The Sundays’ “Goodbye” is a different animal. It is what producers and engineers get paid substantial chunks of money to construct. In this case it is more than likely a construction of the guitarist’s making. If you are not obsessed with guitar gear (and I am not) then you can never know how much work one guitar can do. You can watch The Edge in the It Might Get Loud documentary to see how much he can strangle out of one chord but placed into a song, it might be harder to figure out what is going on. This is not a live recording that is rehearsed and practiced and attempted over and over until everyone gets it right. It is built. There is a bed of picked rhythm guitars laid down to let the other guitars float on top of it. They float in and out, send shards skimming over the surface until all of them come together for the final minute, simultaneously floating, ascending and pushing towards the end. It keeps what is an almost 5-minute song built on one riff ever-shifting, especially once the layers of vocals and bits of keyboard get set down on top of a steady rhythm section that ascends when necessary but otherwise understands that it is there to plug the hole and keep the ship going in a straight line.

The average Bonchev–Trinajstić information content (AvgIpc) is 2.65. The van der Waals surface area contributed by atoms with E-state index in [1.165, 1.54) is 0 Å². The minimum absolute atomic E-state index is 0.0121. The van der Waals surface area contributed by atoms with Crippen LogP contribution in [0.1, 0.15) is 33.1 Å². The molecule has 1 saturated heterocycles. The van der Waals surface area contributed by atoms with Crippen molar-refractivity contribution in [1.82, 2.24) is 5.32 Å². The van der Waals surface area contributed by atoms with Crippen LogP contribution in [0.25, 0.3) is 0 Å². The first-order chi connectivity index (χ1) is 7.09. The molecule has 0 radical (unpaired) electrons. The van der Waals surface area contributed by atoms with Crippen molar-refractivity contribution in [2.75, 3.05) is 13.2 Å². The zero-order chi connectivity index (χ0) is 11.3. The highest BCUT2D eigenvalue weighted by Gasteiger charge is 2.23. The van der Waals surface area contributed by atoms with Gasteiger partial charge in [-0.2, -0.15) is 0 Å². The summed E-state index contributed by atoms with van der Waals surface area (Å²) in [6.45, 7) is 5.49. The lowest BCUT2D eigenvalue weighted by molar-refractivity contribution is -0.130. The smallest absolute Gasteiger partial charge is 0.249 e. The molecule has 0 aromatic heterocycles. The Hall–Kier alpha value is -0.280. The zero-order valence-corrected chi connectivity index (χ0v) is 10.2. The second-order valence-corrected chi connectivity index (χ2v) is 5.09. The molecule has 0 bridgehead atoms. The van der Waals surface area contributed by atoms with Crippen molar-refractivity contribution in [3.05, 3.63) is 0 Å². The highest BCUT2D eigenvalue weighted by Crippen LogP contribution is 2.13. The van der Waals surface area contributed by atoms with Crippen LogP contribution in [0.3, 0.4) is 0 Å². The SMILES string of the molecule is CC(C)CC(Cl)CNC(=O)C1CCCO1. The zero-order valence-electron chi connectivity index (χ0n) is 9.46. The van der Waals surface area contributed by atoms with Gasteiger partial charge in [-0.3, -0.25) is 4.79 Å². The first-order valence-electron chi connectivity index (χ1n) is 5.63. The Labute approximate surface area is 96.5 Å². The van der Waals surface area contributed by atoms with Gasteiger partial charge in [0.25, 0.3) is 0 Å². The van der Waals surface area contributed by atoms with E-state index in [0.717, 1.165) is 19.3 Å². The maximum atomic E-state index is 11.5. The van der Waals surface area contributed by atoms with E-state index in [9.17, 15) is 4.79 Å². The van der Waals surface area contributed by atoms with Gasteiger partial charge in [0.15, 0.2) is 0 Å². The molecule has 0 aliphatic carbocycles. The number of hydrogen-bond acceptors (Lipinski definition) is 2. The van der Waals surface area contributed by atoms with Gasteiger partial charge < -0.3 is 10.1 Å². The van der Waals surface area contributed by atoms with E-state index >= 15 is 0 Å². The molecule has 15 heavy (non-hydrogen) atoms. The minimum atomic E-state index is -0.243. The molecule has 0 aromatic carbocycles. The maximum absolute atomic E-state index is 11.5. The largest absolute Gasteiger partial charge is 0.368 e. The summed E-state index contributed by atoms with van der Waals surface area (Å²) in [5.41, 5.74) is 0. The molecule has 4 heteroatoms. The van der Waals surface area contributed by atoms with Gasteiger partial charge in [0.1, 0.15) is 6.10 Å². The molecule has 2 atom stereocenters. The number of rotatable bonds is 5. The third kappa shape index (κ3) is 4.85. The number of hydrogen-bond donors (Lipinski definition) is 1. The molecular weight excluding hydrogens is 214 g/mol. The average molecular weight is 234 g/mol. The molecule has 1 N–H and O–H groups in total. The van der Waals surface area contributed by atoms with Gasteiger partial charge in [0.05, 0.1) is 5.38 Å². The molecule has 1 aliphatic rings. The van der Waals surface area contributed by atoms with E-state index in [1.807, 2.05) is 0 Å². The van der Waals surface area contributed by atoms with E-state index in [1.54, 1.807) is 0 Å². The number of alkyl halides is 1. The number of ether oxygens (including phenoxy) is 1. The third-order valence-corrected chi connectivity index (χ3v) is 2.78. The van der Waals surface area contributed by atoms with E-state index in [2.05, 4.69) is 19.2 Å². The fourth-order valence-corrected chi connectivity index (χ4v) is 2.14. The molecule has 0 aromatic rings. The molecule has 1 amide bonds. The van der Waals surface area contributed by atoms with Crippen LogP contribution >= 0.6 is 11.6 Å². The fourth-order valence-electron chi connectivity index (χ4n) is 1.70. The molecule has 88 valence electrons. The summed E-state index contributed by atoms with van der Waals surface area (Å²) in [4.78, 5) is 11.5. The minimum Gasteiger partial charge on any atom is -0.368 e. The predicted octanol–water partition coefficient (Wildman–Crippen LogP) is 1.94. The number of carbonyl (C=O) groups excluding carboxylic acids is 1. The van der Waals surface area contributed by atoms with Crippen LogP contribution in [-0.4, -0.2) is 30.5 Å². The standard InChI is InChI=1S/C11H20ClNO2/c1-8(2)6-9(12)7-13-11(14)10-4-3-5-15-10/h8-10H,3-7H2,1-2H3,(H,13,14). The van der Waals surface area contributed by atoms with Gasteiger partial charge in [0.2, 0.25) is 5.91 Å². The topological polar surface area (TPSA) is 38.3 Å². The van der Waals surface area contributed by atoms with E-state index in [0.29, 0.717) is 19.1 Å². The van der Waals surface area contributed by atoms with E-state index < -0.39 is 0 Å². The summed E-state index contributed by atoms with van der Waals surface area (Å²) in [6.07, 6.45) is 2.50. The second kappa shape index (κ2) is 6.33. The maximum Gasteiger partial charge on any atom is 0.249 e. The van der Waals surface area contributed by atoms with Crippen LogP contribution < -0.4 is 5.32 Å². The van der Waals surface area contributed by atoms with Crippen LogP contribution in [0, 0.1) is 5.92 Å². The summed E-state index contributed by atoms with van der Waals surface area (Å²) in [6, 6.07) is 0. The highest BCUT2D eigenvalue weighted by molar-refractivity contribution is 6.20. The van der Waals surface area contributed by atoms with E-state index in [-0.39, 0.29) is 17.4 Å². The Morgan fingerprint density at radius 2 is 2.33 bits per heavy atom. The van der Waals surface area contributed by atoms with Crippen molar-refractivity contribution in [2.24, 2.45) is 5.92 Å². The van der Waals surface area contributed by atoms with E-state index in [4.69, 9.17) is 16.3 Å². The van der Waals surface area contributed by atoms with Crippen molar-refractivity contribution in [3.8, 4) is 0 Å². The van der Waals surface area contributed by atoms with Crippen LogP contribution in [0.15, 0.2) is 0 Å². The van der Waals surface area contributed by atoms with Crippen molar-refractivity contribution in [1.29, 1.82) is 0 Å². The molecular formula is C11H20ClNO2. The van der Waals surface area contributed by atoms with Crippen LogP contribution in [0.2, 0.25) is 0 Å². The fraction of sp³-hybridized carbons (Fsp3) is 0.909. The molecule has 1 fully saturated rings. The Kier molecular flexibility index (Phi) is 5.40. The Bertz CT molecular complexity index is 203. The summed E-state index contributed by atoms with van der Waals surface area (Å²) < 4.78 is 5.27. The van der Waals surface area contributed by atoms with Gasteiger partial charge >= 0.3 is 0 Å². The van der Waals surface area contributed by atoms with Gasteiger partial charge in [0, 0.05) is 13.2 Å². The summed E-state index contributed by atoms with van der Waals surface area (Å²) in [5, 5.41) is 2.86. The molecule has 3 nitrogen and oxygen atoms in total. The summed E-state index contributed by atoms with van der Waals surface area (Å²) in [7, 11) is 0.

Painting sometimes works similarly. There is the “spontaneous” piece made in one sitting: revised, painted out, painted over and hacked to death. It is something that can only exist in its finished form if you spent 75% of the creation of that painting in complete frustration and desperation. Stars align. Mistakes join forces to become a solid form that you could not have planned. You can work this way if you are capable of processing that failure quickly.